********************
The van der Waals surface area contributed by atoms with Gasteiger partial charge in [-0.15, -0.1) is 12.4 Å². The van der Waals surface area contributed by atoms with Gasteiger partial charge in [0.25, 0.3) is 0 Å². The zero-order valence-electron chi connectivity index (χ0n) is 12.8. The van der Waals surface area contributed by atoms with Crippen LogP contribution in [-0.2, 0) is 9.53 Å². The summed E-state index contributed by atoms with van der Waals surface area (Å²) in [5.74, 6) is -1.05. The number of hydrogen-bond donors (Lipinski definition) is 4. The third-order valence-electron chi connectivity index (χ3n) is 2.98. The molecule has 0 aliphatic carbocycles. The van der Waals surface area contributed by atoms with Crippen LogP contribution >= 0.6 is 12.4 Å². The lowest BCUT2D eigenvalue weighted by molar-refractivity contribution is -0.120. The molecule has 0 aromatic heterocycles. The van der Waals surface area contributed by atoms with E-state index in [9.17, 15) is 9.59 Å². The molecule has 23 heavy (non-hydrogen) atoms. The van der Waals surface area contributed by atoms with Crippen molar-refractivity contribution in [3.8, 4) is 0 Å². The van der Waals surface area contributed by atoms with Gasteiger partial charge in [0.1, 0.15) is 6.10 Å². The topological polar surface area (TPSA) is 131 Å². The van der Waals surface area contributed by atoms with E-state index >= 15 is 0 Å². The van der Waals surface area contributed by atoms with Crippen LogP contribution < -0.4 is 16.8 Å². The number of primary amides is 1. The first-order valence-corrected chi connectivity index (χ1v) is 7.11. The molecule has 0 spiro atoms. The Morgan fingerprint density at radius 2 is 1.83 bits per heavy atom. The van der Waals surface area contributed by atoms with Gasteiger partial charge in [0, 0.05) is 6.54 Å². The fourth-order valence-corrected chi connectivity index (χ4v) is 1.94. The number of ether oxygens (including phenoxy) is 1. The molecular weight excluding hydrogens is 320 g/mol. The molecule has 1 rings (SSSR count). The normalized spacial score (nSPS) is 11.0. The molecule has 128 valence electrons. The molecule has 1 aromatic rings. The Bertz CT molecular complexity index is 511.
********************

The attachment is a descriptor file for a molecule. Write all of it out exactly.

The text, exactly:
The van der Waals surface area contributed by atoms with Gasteiger partial charge in [-0.15, -0.1) is 12.4 Å². The van der Waals surface area contributed by atoms with Gasteiger partial charge in [0.25, 0.3) is 0 Å². The zero-order valence-electron chi connectivity index (χ0n) is 12.8. The van der Waals surface area contributed by atoms with Crippen LogP contribution in [-0.2, 0) is 9.53 Å². The summed E-state index contributed by atoms with van der Waals surface area (Å²) in [5.74, 6) is -1.05. The number of hydrogen-bond donors (Lipinski definition) is 4. The third-order valence-electron chi connectivity index (χ3n) is 2.98. The molecule has 0 aliphatic carbocycles. The van der Waals surface area contributed by atoms with Crippen LogP contribution >= 0.6 is 12.4 Å². The lowest BCUT2D eigenvalue weighted by molar-refractivity contribution is -0.120. The molecule has 0 aromatic heterocycles. The van der Waals surface area contributed by atoms with E-state index in [9.17, 15) is 9.59 Å². The molecule has 23 heavy (non-hydrogen) atoms. The van der Waals surface area contributed by atoms with Crippen molar-refractivity contribution in [3.8, 4) is 0 Å². The van der Waals surface area contributed by atoms with Gasteiger partial charge in [0.1, 0.15) is 6.10 Å². The topological polar surface area (TPSA) is 131 Å². The van der Waals surface area contributed by atoms with E-state index >= 15 is 0 Å². The van der Waals surface area contributed by atoms with Crippen LogP contribution < -0.4 is 16.8 Å². The number of primary amides is 1. The first-order valence-corrected chi connectivity index (χ1v) is 7.11. The molecule has 0 spiro atoms. The Morgan fingerprint density at radius 2 is 1.83 bits per heavy atom. The van der Waals surface area contributed by atoms with Gasteiger partial charge in [0, 0.05) is 6.54 Å². The fourth-order valence-corrected chi connectivity index (χ4v) is 1.94. The number of ether oxygens (including phenoxy) is 1. The molecular weight excluding hydrogens is 320 g/mol. The molecule has 1 rings (SSSR count). The normalized spacial score (nSPS) is 11.0. The molecule has 128 valence electrons. The molecule has 1 aromatic rings. The Bertz CT molecular complexity index is 511.